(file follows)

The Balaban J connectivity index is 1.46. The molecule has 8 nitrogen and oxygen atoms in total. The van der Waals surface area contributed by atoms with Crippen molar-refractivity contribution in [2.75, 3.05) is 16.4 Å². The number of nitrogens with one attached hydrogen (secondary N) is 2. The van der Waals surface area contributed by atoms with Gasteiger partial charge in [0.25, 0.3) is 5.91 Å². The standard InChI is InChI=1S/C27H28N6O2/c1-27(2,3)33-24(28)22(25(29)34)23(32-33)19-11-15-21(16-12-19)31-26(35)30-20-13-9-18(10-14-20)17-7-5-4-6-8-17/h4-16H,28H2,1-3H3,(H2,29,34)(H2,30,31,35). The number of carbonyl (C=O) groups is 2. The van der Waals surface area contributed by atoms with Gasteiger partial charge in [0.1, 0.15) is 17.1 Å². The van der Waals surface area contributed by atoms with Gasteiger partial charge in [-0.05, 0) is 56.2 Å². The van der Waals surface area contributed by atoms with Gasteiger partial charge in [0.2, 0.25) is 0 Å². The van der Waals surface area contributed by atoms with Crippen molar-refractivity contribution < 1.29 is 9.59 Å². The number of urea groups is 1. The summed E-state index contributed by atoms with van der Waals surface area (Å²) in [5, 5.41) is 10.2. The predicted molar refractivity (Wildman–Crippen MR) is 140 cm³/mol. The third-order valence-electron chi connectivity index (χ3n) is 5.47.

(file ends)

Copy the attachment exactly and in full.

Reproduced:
The Balaban J connectivity index is 1.46. The molecule has 8 nitrogen and oxygen atoms in total. The van der Waals surface area contributed by atoms with Crippen molar-refractivity contribution in [2.75, 3.05) is 16.4 Å². The number of nitrogens with one attached hydrogen (secondary N) is 2. The van der Waals surface area contributed by atoms with Gasteiger partial charge in [0.25, 0.3) is 5.91 Å². The standard InChI is InChI=1S/C27H28N6O2/c1-27(2,3)33-24(28)22(25(29)34)23(32-33)19-11-15-21(16-12-19)31-26(35)30-20-13-9-18(10-14-20)17-7-5-4-6-8-17/h4-16H,28H2,1-3H3,(H2,29,34)(H2,30,31,35). The number of carbonyl (C=O) groups is 2. The van der Waals surface area contributed by atoms with Gasteiger partial charge in [0.1, 0.15) is 17.1 Å². The van der Waals surface area contributed by atoms with Gasteiger partial charge in [-0.05, 0) is 56.2 Å². The van der Waals surface area contributed by atoms with Gasteiger partial charge in [0.2, 0.25) is 0 Å². The van der Waals surface area contributed by atoms with Crippen molar-refractivity contribution < 1.29 is 9.59 Å². The number of urea groups is 1. The summed E-state index contributed by atoms with van der Waals surface area (Å²) in [5, 5.41) is 10.2. The predicted molar refractivity (Wildman–Crippen MR) is 140 cm³/mol. The third-order valence-electron chi connectivity index (χ3n) is 5.47.